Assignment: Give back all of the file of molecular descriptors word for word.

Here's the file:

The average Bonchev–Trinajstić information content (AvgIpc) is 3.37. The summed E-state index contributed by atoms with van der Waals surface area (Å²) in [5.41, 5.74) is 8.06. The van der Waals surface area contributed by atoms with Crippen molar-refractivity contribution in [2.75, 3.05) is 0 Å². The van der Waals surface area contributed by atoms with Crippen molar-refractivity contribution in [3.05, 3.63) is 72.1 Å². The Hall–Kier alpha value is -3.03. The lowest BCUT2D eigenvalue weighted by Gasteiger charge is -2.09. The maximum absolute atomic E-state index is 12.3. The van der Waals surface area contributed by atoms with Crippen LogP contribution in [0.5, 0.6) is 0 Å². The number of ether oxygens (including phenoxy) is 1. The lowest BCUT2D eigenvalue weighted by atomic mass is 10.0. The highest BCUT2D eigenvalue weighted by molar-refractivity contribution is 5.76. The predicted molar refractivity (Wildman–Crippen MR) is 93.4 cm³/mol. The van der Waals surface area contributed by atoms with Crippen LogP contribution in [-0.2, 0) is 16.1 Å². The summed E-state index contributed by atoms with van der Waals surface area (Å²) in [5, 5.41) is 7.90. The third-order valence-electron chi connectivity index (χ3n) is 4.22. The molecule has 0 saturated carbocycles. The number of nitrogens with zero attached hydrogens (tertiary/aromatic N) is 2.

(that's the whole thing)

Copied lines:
The average Bonchev–Trinajstić information content (AvgIpc) is 3.37. The summed E-state index contributed by atoms with van der Waals surface area (Å²) in [5.41, 5.74) is 8.06. The van der Waals surface area contributed by atoms with Crippen molar-refractivity contribution in [2.75, 3.05) is 0 Å². The van der Waals surface area contributed by atoms with Crippen molar-refractivity contribution in [3.05, 3.63) is 72.1 Å². The Hall–Kier alpha value is -3.03. The lowest BCUT2D eigenvalue weighted by Gasteiger charge is -2.09. The maximum absolute atomic E-state index is 12.3. The van der Waals surface area contributed by atoms with Crippen LogP contribution in [0.5, 0.6) is 0 Å². The number of ether oxygens (including phenoxy) is 1. The lowest BCUT2D eigenvalue weighted by atomic mass is 10.0. The highest BCUT2D eigenvalue weighted by molar-refractivity contribution is 5.76. The predicted molar refractivity (Wildman–Crippen MR) is 93.4 cm³/mol. The van der Waals surface area contributed by atoms with Crippen LogP contribution in [-0.2, 0) is 16.1 Å². The summed E-state index contributed by atoms with van der Waals surface area (Å²) in [5, 5.41) is 7.90. The third-order valence-electron chi connectivity index (χ3n) is 4.22. The molecule has 0 saturated carbocycles. The number of nitrogens with zero attached hydrogens (tertiary/aromatic N) is 2.